Ben was admitted right away. They placed him on the infectious disease unit, which gave me cause to think it was still some sort of bone infection. I was feeling a bit more secure since I was able to see Ben laugh and play with his toys. When we got to our room, a nurse instructed me to put him in a little yellow hospital gown and place him in this gigantic cage that they considered to be a “crib”. It wasn’t like any crib I’d ever seen. I understand the high metal bars were for safety reasons, but it was a hideous looking contraption. I was reluctant to place him in this gizmo, and he wasn’t too happy to be in it himself. The nurses started an IV on him, which broke my heart. He cried and screamed at being poked and there was nothing I could do to stop the pain. They placed a splint on his arm to keep him from ripping the IV out and then left the room. Once I got Ben to calm down a bit, I placed him in the “crib” and started to change into my night gown. Right as I was stripping off my pink turtleneck, a doctor burst into the room and started asking questions. I tried desperately to cover my eight-month-pregnant self as he began his barrage of questions, apparently oblivious to my 1/2 dressed state. As I pulled my nightgown over my head, I answered his questions. I asked some of my own. It appeared that Ben had some slight bruising on his eyelids that I had never noticed before. The doctor made note of it in his chart. Then he asked, “How long has he been this pale?” I was stupefied. See, we are redheads. Freckles and everything. We burst into flames when we’re out in the sun. I stammered a bit and told him “He’s always been this pale. We’re pale people.” Is paleness some exotic disease? I had no idea. I would have totally used that excuse to skip school had I known that it was a symptom of something terrible. He noted “pale” in Ben’s chart and left the room.

So, Ben and I were left to fend for ourselves in our plastic lined room on the infectious disease unit. I walked over to check on my sleeping baby in the giant cage and noticed that he was surrounded by a pool of blood. I frantically pressed the nurses button screaming that there was blood everywhere and within seconds a team of nurses were surrounding his bed. His IV had come out and blood had leaked everywhere. It was a terrifying sight. After they reinserted his IV I scooped him up and held him close. The nurses changed his sheets and then motioned that I could place Ben back in the crib. I refused. I sat in a chair holding Ben all night long as he tried to sleep between the all-too frequent blood draws and blood pressure checks they kept inflicting on him. It was a long night.

I can’t even begin to tell you how many tests were run on my son over the next couple of days. When I saw Ben’s pediatrician in the hallway at the hospital I knew we were about to get some terrible news. I had no idea just how bad it was going to be.

It was very official. They came in and sat down. Matt and I were standing. My parents were in the room, too. My mom was holding Ben. He was asleep in her arms. Then they told us. Horrible. Hateful. Evil words.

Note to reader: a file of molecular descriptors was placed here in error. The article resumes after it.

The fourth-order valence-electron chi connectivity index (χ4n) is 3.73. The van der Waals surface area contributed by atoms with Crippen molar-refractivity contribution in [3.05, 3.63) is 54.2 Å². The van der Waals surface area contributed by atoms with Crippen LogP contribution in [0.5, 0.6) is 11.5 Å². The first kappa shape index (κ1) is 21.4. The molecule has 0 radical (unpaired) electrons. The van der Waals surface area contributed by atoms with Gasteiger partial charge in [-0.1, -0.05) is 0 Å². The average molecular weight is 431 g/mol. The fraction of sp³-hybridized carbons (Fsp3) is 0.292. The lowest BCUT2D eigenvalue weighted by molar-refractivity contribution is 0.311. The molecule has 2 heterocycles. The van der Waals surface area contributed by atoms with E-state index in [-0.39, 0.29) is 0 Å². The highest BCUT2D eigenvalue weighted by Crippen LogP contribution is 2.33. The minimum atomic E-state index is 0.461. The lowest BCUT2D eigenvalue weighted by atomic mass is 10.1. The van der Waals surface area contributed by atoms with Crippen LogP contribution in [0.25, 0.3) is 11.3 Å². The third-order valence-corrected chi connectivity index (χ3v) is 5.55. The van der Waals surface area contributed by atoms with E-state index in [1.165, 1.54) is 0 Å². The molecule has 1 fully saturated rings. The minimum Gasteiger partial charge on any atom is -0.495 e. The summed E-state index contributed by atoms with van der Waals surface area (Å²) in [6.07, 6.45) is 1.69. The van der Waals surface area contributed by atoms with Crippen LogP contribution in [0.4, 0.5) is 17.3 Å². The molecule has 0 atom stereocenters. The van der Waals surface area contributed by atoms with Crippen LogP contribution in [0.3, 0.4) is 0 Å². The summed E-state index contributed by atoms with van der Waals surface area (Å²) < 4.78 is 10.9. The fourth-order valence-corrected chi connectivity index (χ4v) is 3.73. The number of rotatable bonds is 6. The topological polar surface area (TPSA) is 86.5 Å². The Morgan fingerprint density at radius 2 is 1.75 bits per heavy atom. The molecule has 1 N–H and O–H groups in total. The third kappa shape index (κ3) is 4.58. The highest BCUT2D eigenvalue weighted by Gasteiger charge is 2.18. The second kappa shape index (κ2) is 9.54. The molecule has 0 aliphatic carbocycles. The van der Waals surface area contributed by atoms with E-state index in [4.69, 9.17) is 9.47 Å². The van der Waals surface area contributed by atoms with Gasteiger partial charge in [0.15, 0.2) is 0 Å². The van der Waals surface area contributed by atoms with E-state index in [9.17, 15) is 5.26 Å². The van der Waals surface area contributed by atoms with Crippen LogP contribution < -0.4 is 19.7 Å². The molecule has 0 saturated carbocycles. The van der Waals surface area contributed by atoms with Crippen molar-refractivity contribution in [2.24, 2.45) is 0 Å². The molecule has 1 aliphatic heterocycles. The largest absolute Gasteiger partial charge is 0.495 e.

Neuroblastoma. Stage IV. Unfavorable tumor. High risk for relapse. Disease has invaded every bit of his body. It was in his bones. In his bone marrow. In his skull. His little pelvis had holes in it from where the cancer had eaten through. We finally had the answer as to why he was having trouble walking.

Then the doctors told us that we’d be moving to the oncology floor later that day. Ben would start chemo very soon. He’d have six rounds of high dose chemo, surgeries to remove his primary tumor, a bone marrow transplant, 12 rounds of radiation therapy, and six months of oral chemo/antibody therapy. The next fifteen months of our lives were written out for us. We were on a mission to save our Ben from the beast named Neuroblastoma.

I’ve heard people ask a couple of times if doing all of that to him was worth it. Should we put him through all that we’ve been putting him through? Shouldn’t we let him go and give him to God? Well, call me selfish, but I kinda want to keep my son. He made it through that first leg of treatment and, yes, unfortunately he relapsed last year, so we’re back in the fight. But there is no way in hell that I’m giving up. There is hope. I have hope. Ben has hope. Yes, we are tired. But I believe that fighting for his life is the right thing to do. So, there.

Along the way we’ve met so many others. All of them battled. Some won. Others didn’t. But they have all changed our lives in some way. I hate cancer. I especially hate how it has tried to destroy my son’s life. Twice. But while I truly hate this disease it has made me a better person. A stronger person. A compassionate friend. And one heck of a mother.

I do wish that cancer would get cancer and die. But since that doesn’t seem to be on cancer’s “to-do” list any time soon, I’m asking you to wear a gold ribbon this month in support of all the brave kiddos who have battled cancer. And please pray that my Bean wins his fight.

3 thoughts on “National Childhood Cancer Awareness Month”

  1. Please know that I think about you guys all the time and I am praying for all of you.

    Sarah,
    You definitely need to write that book that you said you would write some day. You are such a great writer 🙂

    I miss you.